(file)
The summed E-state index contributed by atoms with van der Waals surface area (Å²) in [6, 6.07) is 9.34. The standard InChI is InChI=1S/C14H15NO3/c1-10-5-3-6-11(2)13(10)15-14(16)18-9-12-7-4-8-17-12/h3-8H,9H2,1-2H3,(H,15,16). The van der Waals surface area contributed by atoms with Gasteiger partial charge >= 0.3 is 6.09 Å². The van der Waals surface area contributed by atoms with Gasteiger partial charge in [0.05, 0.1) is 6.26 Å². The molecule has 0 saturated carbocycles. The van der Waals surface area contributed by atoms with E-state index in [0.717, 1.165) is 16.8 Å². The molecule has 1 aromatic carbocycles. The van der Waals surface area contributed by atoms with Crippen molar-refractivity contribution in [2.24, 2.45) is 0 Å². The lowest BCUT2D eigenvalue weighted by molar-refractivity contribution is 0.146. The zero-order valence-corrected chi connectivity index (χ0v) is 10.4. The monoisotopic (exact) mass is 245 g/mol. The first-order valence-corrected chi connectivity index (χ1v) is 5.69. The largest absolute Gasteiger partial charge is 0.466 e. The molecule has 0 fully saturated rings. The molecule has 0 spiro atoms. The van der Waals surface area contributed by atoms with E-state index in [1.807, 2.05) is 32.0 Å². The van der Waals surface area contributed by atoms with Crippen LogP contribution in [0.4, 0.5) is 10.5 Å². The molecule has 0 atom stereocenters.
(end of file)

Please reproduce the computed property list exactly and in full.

The summed E-state index contributed by atoms with van der Waals surface area (Å²) in [6, 6.07) is 9.34. The standard InChI is InChI=1S/C14H15NO3/c1-10-5-3-6-11(2)13(10)15-14(16)18-9-12-7-4-8-17-12/h3-8H,9H2,1-2H3,(H,15,16). The van der Waals surface area contributed by atoms with Gasteiger partial charge >= 0.3 is 6.09 Å². The van der Waals surface area contributed by atoms with Gasteiger partial charge in [0.05, 0.1) is 6.26 Å². The molecule has 0 saturated carbocycles. The van der Waals surface area contributed by atoms with E-state index in [0.717, 1.165) is 16.8 Å². The molecule has 1 aromatic carbocycles. The van der Waals surface area contributed by atoms with Crippen molar-refractivity contribution in [2.24, 2.45) is 0 Å². The lowest BCUT2D eigenvalue weighted by molar-refractivity contribution is 0.146. The zero-order valence-corrected chi connectivity index (χ0v) is 10.4. The monoisotopic (exact) mass is 245 g/mol. The first-order valence-corrected chi connectivity index (χ1v) is 5.69. The largest absolute Gasteiger partial charge is 0.466 e. The molecule has 0 fully saturated rings. The molecule has 0 spiro atoms. The van der Waals surface area contributed by atoms with E-state index in [1.807, 2.05) is 32.0 Å². The van der Waals surface area contributed by atoms with Crippen LogP contribution in [0.4, 0.5) is 10.5 Å². The molecule has 0 atom stereocenters.